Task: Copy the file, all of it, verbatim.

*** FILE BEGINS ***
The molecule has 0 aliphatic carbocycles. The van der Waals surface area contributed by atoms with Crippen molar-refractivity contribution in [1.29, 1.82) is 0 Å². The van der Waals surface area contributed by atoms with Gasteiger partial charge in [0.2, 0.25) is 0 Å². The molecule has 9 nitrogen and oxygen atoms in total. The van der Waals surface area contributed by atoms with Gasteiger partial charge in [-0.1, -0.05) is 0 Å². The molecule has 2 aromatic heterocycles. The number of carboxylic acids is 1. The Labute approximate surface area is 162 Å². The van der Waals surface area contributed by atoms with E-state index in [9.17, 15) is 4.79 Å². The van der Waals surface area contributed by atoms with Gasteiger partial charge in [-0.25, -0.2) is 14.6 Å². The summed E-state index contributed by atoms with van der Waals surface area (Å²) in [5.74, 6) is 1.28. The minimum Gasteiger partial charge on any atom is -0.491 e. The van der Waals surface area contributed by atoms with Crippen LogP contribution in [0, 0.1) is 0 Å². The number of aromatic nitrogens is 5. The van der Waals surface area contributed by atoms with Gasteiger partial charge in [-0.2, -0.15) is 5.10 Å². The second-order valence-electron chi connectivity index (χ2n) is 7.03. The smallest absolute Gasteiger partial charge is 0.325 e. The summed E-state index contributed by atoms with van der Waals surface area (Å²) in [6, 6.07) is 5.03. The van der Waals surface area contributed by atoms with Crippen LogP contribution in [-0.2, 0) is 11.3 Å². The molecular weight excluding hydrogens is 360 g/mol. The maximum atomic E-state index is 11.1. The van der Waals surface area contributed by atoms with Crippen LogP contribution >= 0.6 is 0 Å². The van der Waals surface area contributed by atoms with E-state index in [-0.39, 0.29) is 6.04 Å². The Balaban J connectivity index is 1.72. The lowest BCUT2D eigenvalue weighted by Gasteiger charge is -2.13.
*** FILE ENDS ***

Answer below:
The molecule has 0 aliphatic carbocycles. The van der Waals surface area contributed by atoms with Crippen molar-refractivity contribution in [1.29, 1.82) is 0 Å². The van der Waals surface area contributed by atoms with Gasteiger partial charge in [0.2, 0.25) is 0 Å². The molecule has 9 nitrogen and oxygen atoms in total. The van der Waals surface area contributed by atoms with Gasteiger partial charge in [-0.1, -0.05) is 0 Å². The molecule has 2 aromatic heterocycles. The number of carboxylic acids is 1. The Labute approximate surface area is 162 Å². The van der Waals surface area contributed by atoms with E-state index in [9.17, 15) is 4.79 Å². The van der Waals surface area contributed by atoms with Gasteiger partial charge in [-0.25, -0.2) is 14.6 Å². The summed E-state index contributed by atoms with van der Waals surface area (Å²) in [5.74, 6) is 1.28. The minimum Gasteiger partial charge on any atom is -0.491 e. The van der Waals surface area contributed by atoms with Crippen LogP contribution in [0, 0.1) is 0 Å². The number of aromatic nitrogens is 5. The van der Waals surface area contributed by atoms with Gasteiger partial charge in [-0.2, -0.15) is 5.10 Å². The second-order valence-electron chi connectivity index (χ2n) is 7.03. The smallest absolute Gasteiger partial charge is 0.325 e. The summed E-state index contributed by atoms with van der Waals surface area (Å²) in [6, 6.07) is 5.03. The van der Waals surface area contributed by atoms with Crippen LogP contribution in [-0.2, 0) is 11.3 Å². The molecular weight excluding hydrogens is 360 g/mol. The maximum atomic E-state index is 11.1. The van der Waals surface area contributed by atoms with Crippen LogP contribution >= 0.6 is 0 Å². The van der Waals surface area contributed by atoms with E-state index in [-0.39, 0.29) is 6.04 Å². The Balaban J connectivity index is 1.72. The lowest BCUT2D eigenvalue weighted by Gasteiger charge is -2.13.